Tags

, , , ,

The early chapters of Exodus are some of the most exciting in the Bible. Not only do they record the action-pack story of the Hebrew departure from Egypt, but they also feature numerous connections between ancient Egyptian culture and the Hebrew Bible. Let’s explore some of them.

The Pharaoh who Knew Not Joseph. The pharaoh who lived close to the time of the exodus—whose name we will never know—saw the Hebrews as a threat, and for a good reason. The Hyksos (mostly Semitic invaders from a couple of centuries before) had taken over and ruled Northern Egypt for about a century. With the Hebrews living on the northeastern border, they could have easily aided potential invaders from Canaan. The king was right to be worried.

The Presence and Absence of Names. Egyptian sometimes refused to record the names of enemies. This was a way of magically destroying or annihilating their foes. By leaving out the pharaoh’s name from the text, Moses is not using magic (as it is denounced later in the law), but rather following a custom of not naming enemies. This highlights the names of three others: the two Hebrew midwives and God himself. The midwives are remembered for their righteousness just as the king is “forgotten” on account of his villainy. Refusing to name the pharaoh further highlights the disclosure of God’s name, particularly in Exodus 3.

The Birth Story of Moses. Many critics claim that some unknown biblical writer plagiarized the birth story of Moses from that of Sargon of Assyria. It is true that the stories bear some similarities, but that is to be expected. In riverine cultures like Egypt and those of Mesopotamia, families who could not afford another mouth to feed might put a newborn in a basket and set it adrift upon the river and pray that the gods watch over the safety of the child. In the West, it would be something like putting a baby on the doorstep of a church or an orphanage.

The Serpent Sign. The transformation of Moses’ staff is highly significant. First, it plays upon Egyptian stories of transformation. The message is that Moses could do what the Egyptian magicians could accomplish only by sleight of hand (they could make it appear that they had transformed staves into serpents—a trick depicted on the backs of ancient Egyptian scarabs). There is another message here, however. When the staff swallows up those of the magicians, it was sending a specific message to the king. To consume something in Egypt meant to claim its magical power. The swallowing of the other two staffs communicated the superiority of God’s power in a way that would make sense primarily in an Egyptian context.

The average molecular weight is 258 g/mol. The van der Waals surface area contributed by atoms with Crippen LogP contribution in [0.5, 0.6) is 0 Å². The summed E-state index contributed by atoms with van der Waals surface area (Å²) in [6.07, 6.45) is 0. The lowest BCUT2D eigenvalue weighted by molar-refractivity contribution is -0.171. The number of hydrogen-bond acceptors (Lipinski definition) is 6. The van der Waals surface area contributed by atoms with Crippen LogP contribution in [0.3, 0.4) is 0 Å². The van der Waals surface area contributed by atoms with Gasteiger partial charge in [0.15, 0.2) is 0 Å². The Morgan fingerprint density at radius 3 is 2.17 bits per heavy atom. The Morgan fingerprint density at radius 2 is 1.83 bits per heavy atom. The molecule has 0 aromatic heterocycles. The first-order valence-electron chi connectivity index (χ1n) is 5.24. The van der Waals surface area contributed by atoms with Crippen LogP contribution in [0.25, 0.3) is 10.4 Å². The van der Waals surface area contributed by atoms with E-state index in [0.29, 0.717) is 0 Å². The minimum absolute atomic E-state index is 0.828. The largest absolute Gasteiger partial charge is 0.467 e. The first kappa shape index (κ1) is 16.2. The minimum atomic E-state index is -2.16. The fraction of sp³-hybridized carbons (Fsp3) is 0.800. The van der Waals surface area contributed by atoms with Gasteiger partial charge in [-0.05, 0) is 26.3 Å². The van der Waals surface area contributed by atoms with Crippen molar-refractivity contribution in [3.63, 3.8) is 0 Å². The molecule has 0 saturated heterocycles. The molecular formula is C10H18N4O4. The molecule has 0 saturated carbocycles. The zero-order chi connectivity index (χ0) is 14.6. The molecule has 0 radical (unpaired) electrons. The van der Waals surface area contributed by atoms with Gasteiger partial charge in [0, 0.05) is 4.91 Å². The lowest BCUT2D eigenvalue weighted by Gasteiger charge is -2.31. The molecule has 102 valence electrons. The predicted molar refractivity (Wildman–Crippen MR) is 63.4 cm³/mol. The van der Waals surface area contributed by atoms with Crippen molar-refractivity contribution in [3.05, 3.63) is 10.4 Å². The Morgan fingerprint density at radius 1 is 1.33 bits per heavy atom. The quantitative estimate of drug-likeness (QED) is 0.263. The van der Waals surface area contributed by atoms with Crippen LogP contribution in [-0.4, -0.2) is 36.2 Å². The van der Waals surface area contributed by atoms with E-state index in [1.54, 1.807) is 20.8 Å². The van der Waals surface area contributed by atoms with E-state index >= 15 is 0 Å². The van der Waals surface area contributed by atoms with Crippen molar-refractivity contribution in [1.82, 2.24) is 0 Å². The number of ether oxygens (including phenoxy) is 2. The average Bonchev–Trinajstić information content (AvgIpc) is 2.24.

The Ten Plagues. Each of the plagues targeted areas that the Egyptian gods were thought to control. Osiris and Hapy cannot keep it from turning to blood. The frog-headed fertility goddess Hekhet cannot keep the frog population from raging out of control. The powerful sun gods could not keep the sky lit. Finally, the pharaoh—who believed himself a god among men and called himself the “Living Horus”—could not even protect his son. God exposes the deities of Egypt as non-existent creations of human imagination. He also humiliates the arrogant and evil pharaoh who supposedly had the power to keep peace and order in the country.

Parting the Red Sea. This miracle provides the escape route for the Hebrews but is also reminiscent of a famous story about a lost necklace. A pharaoh goes out sailing one day with beautiful women to entertain himself. One of the women accidentally drops her necklace into the water. To keep the pleasure cruise from being soured, a priest named Dja-Dja-em-ankh parts the waters to retrieve the lost item. The difference between this story and the Red Sea crossing is the sheer power of God can accomplish in reality what could only be done in a fictional tale.

One a final note, we have to be wary of the sensationalism generated by amateurs who claim to have discovered evidence related to the Hebrew exodus. Movies like Patterns of Evidence have duped many viewers into adopting a fringe view of history and the Bible. Others have attempted to find the real Mount Sinai by looking in Saudi Arabia. Recent examples include the thoroughly-discredited Ron Wyatt and also the Doubting Thomas Research Foundation, the latter of which was recently featured briefly on the Glen Beck Program. Their efforts contradict the Bible and ancient Egyptian evidence and should be given no consideration whatsoever. Even more outrageous are the contentions that chariot wheels have been discovered on the bottom of the Red Sea, which appears to be a total fabrication as no such evidence exists.